Gut-Brain Connection (Part 1)

THE GUT-BRAIN CONNECTION reaffirms the Naturopathic Tenet……”All disease begins in the gut” – Hippocrates. 

 

Currently the Australian Bureau of Statistics demonstrate 1 in 2 Australians suffer a mental health issue in their lifetime and 1,000,000 Australians live with low mood each year. 

According to The Gut Foundation at least 1 in 2 Australian’s report digestive issues over a year.  The rates of digestive disorders such as IBS, IBD and GIT cancers are also increasing.  

DIGESTIVE HEALTH MAY BE IDENTIFIED AS A NEW RISK FACTOR FOR POOR MENTAL HEALTH

Traditionally recognised risk factors for mental health issues have included:

  • Stress or traumatic events
  • Family history
  • Personality traits
  • Serious and/or chronic physical illness
  • Substance use and abuse

Poor diet and poor digestive health have now been identified as risk factors for poor mental health. 

IS IT GUT OR IS IT MOOD? WHO IS CONTROLLING WHO?

The gastro-intestinal (GI) system has been called the second brain with the largest nervous system outside the brain.  However, it could not perform its job without the constant communication and actions of the single layer of intelligent cells that line the gut.  In the intestine the internal lining of the gut is one cell thick with a thin layer of connective tissue below it.  This single layer performs a remarkable amount of critical functions including very elaborate communication with friendly microbes, as well as immune cells.   

 

There is a functional communication between the gastro-intestinal (GI) system and central nervous system (CNS).  This is a two way communication which involves the vagus nerve (involved with the actions of the heart, lungs and digestive tract), the immune system and the hypothalamus-pituitary-adrenal (HPA) axis (our central stress response system).  In addition, there is increasing evidence suggesting another key player in this interaction: the intestinal microbiota.  This has led to the proposal of what is now recognized as the microbiota-gut-brain connection/axis.  Research now suggests that any interference in this connection/axis could be an underlying cause of a variety of functional bowel disorders including irritable bowel syndrome (IBS).

The brain may influence microbiota composition indirectly through changes in gastrointestinal motility, secretion, and intestinal permeability; or directly, via substances secreted by certain nerves and immune cells.  Intestinal motility is considered one of the most important control systems of the intestinal microbiota, by controlling its removal.  On the other hand, intestinal microbiota also play a role in network signals involving gut function, particularly when there are changes in intestinal permeability.

Integral to these communications are cells which produce gastric acid via the release of histamine.  Histamine has a local immune response.  It also communicates important messages from your digestive system to your brain.  There is some suggestion that the interaction between the gut microbiota and these cells may play a role in the regulation of intestinal pain.   The correct mechanisms of the action of this currently remain unclear.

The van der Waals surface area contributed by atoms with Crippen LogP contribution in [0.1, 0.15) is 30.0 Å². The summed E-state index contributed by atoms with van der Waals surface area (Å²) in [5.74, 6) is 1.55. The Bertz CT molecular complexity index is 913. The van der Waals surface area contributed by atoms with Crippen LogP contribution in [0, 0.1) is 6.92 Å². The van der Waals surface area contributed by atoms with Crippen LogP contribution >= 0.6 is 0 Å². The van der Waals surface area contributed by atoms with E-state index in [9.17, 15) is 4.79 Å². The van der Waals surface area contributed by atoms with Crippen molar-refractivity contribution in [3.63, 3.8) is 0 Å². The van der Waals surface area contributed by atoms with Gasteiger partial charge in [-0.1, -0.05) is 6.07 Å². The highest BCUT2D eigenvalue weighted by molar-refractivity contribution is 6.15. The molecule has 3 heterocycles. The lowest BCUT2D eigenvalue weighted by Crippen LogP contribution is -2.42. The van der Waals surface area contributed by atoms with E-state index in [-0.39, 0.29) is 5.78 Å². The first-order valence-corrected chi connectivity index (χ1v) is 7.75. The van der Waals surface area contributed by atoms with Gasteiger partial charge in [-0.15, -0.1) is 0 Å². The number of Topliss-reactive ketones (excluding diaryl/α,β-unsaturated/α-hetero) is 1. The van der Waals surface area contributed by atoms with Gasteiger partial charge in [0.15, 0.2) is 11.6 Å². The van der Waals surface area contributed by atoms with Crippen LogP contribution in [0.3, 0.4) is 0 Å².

The Effects of Stress

Stress induces alterations in motility, secretion, intestinal sensitivity, intestinal permeability and local inflammatory responses in the gastrointestinal (GI) tract.  Stress appears to be involved in the initiation and relapse of experimental colitis.

There are a type of white blood cells in the intestinal mucosa which act as master regulators of the gut-brain connection/axis.  These cells are involved in inflammatory and allergic reactions within the connective tissue of the intestinal tract.  Hence, when under stress conditions, there may be further disruption to the intestinal barrier increasing permeability and subsequent stimulation of the immune system. 

Stress has a complex way of activating pathways which ultimately inhibit immune cell functions and promote intestinal inflammation. 

Heart rate variability, a non-invasive test commonly used to assess the nervous system which controls heart, lung and digestive function confirms the link between the central nervous system and human GI disorders.   

 

Do you feel like something may be out of order in your gut &/or your brain??

Contact us today for an appointment with one of our dedicated Naturopaths.

 

 

 

 Watch out for our next blog for further information…

Disclaimer:  The advice on this website is of a general nature only and Nurtura Health expressly disclaims all liability arising out of the improper use of the information provided.  Nurtura Health actively discourages any self-diagnosis or self-medication.  Please consult your health practitioner regarding these important health issues.  All rights reserved.